Another myth from the village of Volivoli is about a small valley in the sand dunes that they call Nadrio which means “darkness”.
They believe that this certain valley is a doorway to the underworld and that if a falling star falls into the valley, it is a sign that a villager is about to die.
These stories were garnered from personal interviews by Tessa Miller with villagers especially C. Saimoni, Volivoli Villager.
The villagers of Kulukulu also claim to hear and see spirits of the villagers that were buried alive in the sand dunes.
Legend has it that the Snake God, Degei was angered by the villagers and sent a huge tidal wave that hit the beach and buried the village in sand, killing all its inhabitants.
In Fijian mythology, Degei (pronounced Ndengei), enshrined as a serpent, is the supreme god of Fiji. He is the creator of the (Fijian) world, of fruits, and of men. He judges newly-dead souls after they pass through the doorway to the underworld. A few of these he sends to the Fijian paradise, Burotu. Most others are thrown into a lake, where they will sink to the bottom (Murimuria) to be appropriately rewarded or punished.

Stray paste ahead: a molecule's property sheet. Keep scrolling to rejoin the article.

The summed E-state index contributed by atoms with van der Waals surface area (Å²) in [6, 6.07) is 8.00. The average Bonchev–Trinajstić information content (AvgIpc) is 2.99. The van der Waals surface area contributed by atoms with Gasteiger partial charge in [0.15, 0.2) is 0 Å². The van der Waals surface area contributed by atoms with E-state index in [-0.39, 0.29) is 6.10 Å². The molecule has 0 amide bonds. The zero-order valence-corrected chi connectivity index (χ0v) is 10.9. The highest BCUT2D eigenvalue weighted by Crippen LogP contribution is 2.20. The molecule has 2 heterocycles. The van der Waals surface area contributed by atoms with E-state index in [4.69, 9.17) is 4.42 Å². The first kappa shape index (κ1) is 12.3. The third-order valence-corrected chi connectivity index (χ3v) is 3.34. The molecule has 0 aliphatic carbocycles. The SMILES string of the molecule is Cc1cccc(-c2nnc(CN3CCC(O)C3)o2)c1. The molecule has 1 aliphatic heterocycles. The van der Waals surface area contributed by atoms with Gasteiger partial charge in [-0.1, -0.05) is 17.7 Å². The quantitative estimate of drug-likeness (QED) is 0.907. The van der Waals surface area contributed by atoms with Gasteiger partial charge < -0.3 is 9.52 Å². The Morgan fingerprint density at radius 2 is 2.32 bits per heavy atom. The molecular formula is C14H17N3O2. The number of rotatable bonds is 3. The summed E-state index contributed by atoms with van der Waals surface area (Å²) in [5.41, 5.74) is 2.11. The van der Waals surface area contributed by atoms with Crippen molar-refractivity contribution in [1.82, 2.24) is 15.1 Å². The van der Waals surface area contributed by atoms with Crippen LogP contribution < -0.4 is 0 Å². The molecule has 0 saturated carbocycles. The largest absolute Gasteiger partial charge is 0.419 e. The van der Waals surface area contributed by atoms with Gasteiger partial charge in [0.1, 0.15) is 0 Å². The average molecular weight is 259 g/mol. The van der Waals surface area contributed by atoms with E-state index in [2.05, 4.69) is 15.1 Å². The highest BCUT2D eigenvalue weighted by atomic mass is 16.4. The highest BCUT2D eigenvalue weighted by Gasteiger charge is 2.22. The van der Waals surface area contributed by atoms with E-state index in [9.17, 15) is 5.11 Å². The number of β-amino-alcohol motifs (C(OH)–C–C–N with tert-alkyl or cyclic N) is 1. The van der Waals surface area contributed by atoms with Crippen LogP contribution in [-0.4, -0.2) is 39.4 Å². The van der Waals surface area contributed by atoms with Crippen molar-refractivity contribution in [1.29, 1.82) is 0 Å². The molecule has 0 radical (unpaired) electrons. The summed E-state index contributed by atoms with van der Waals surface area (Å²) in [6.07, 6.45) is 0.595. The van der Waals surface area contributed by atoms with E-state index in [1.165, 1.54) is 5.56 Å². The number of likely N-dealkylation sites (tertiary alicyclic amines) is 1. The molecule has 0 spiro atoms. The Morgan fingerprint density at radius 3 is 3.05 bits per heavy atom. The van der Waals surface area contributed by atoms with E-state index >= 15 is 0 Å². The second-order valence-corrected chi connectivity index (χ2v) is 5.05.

Degei is said to have at first moved about freely, but then in the form of a snake to have grown into the earth with his ringed tail. Since then he has become the god of earthquakes, storms, and the seasons. Whenever Ndengei shakes himself fertilising rain will fall, delicious fruits hang on the trees, and the yam fields yield an excellent crop.
But Ndengei is also a god of wrath who declares himself in terrible fashion. He punishes and chastens his people by destroying the crops or by floods; he could indeed easily wipe out mankind from the earth, for since he has lived in the bowels of the earth he has been tormented with so insatiable hunger that he would like to take in and swallow the whole world.
Degei hatched an egg from which the first humans came to Earth. He is prominent in the kalou-vu, the Fijian pantheon.
The Kulukulu have reverence for the dunes and do not make lots of noise when visiting them, especially at night.
The children of nearby villages love listening to the myths and legends of the Sigatoka Sand Dunes.
It is part of their culture and upbringing.
They do not necessarily have to believe all of them, just the fact that they are passed down from generation to generation is enough to keep the legends alive
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